The world’s largest manufacturer of cosmetics is getting a training makeover. A new platform at L’Oréal has positioned the company as a training trendsetter by putting sophisticated learning tools in the hands of their marketing team.
The GMAT for Marketers
Essentials of Digital Marketing–developed in collaboration with the learning specialists General Assembly–is an assessment based program. Students use the result of a comprehensive evaluation to choose from over seventy modules according to their individual needs and interests. L’Oréal hopes to up-skill the entire marketing department and introduce technical innovations company wide.
Deeper Than Makeup
Lubomira Rochet, L’Oréal’s Chief Digital Officer commented on the new program:
“Our mission is to place digital at the core of our business… This is why investing in our talent and constantly improving our digital capabilities is a strategic imperative for L’Oréal.”
Training is an investment in talent. L’Oréal’s initiative aims to get the most out of that investment. The platform not only gives the marketing team a chance to improve their skills, but it also provides a major incentive for joining that team in the first place. By making digital training the priority, the people at L’Oréal can better protect that investment against the depreciation that comes when old talent faces new trends.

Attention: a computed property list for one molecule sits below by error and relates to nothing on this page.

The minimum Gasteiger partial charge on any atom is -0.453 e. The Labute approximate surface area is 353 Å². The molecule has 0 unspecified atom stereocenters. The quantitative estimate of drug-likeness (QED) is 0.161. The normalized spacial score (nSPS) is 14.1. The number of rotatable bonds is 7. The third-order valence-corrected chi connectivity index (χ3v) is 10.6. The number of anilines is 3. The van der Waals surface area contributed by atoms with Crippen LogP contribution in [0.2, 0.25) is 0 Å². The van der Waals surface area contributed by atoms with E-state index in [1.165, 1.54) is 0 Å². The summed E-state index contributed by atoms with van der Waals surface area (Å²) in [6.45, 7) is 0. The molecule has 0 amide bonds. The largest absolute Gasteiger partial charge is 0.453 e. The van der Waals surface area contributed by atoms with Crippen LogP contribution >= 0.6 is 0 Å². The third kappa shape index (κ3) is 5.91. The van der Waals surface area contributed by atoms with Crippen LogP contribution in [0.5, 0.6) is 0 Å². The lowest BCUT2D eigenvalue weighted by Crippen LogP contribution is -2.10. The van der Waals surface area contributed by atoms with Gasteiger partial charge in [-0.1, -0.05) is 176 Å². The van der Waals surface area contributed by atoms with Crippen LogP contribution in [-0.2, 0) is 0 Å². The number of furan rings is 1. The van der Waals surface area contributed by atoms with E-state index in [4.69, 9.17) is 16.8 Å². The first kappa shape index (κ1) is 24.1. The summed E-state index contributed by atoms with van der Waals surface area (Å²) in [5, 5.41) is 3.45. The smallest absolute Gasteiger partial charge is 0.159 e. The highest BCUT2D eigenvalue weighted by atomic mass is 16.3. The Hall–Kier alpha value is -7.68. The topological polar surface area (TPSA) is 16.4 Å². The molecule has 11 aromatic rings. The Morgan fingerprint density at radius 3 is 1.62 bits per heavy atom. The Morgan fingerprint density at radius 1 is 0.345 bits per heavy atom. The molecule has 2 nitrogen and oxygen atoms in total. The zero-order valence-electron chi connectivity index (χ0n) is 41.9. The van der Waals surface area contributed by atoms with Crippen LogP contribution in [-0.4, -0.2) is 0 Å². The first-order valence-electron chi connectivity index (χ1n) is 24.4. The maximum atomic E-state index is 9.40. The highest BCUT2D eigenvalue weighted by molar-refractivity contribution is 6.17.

The program looks promising in terms of the bottom line as well. L’Oréal’s marketing department employs around 7,000 people. In 2014, that department spent somewhere in the neighborhood of $870 million*. Digital courses make training that many people a bargain compared to classroom work. Further savings come into play as the modules are translated and implemented globally, something the French beauty brand has already done. Even the pilot program was offered in ten countries and in nearly as many languages.
The real advantage of L’Oréal’s strategy is hard to put a price on. That advantage is a position of leadership in the realms of training, marketing, and, of course, cosmetics. If others follow their lead, we can expect to see some trends developing on a larger scale:
The role of training experts will be in development rather than delivery.
Training will go digital. It already is, but this is just the beginning. Advanced training is only as good as its ability to keep up with new information. L’Oreal understands that even household names can get left behind in the digital age.
Training will no longer be one-size-fits all. In a world where we can use a L’Oréal app to mix our very own shades of makeup and hair color, why would we want to develop our unique talents in the same way as everyone else?